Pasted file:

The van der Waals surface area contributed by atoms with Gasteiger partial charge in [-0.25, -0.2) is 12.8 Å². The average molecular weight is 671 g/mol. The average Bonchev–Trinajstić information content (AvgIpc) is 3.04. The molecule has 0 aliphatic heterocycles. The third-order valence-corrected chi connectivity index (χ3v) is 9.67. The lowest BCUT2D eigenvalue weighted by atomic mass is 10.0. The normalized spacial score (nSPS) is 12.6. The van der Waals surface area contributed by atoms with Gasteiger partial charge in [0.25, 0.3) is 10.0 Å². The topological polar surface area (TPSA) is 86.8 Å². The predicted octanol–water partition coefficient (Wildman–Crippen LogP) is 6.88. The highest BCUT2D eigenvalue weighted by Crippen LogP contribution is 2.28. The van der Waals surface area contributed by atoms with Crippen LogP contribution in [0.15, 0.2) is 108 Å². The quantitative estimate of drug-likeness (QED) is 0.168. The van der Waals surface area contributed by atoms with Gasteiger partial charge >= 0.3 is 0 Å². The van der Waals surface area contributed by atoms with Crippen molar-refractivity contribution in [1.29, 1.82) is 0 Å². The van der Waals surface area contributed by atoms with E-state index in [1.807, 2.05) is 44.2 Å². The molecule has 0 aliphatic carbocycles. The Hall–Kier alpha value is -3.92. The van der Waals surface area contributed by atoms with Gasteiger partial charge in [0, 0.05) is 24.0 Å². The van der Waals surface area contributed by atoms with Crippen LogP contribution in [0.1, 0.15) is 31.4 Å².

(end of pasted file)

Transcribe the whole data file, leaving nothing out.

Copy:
The van der Waals surface area contributed by atoms with Gasteiger partial charge in [-0.25, -0.2) is 12.8 Å². The average molecular weight is 671 g/mol. The average Bonchev–Trinajstić information content (AvgIpc) is 3.04. The molecule has 0 aliphatic heterocycles. The third-order valence-corrected chi connectivity index (χ3v) is 9.67. The lowest BCUT2D eigenvalue weighted by atomic mass is 10.0. The normalized spacial score (nSPS) is 12.6. The van der Waals surface area contributed by atoms with Gasteiger partial charge in [0.25, 0.3) is 10.0 Å². The topological polar surface area (TPSA) is 86.8 Å². The predicted octanol–water partition coefficient (Wildman–Crippen LogP) is 6.88. The highest BCUT2D eigenvalue weighted by Crippen LogP contribution is 2.28. The van der Waals surface area contributed by atoms with Crippen LogP contribution in [0.15, 0.2) is 108 Å². The quantitative estimate of drug-likeness (QED) is 0.168. The van der Waals surface area contributed by atoms with Gasteiger partial charge >= 0.3 is 0 Å². The van der Waals surface area contributed by atoms with Crippen molar-refractivity contribution in [1.29, 1.82) is 0 Å². The van der Waals surface area contributed by atoms with E-state index in [1.807, 2.05) is 44.2 Å². The molecule has 0 aliphatic carbocycles. The Hall–Kier alpha value is -3.92. The van der Waals surface area contributed by atoms with Gasteiger partial charge in [0, 0.05) is 24.0 Å². The van der Waals surface area contributed by atoms with Crippen LogP contribution in [0.1, 0.15) is 31.4 Å².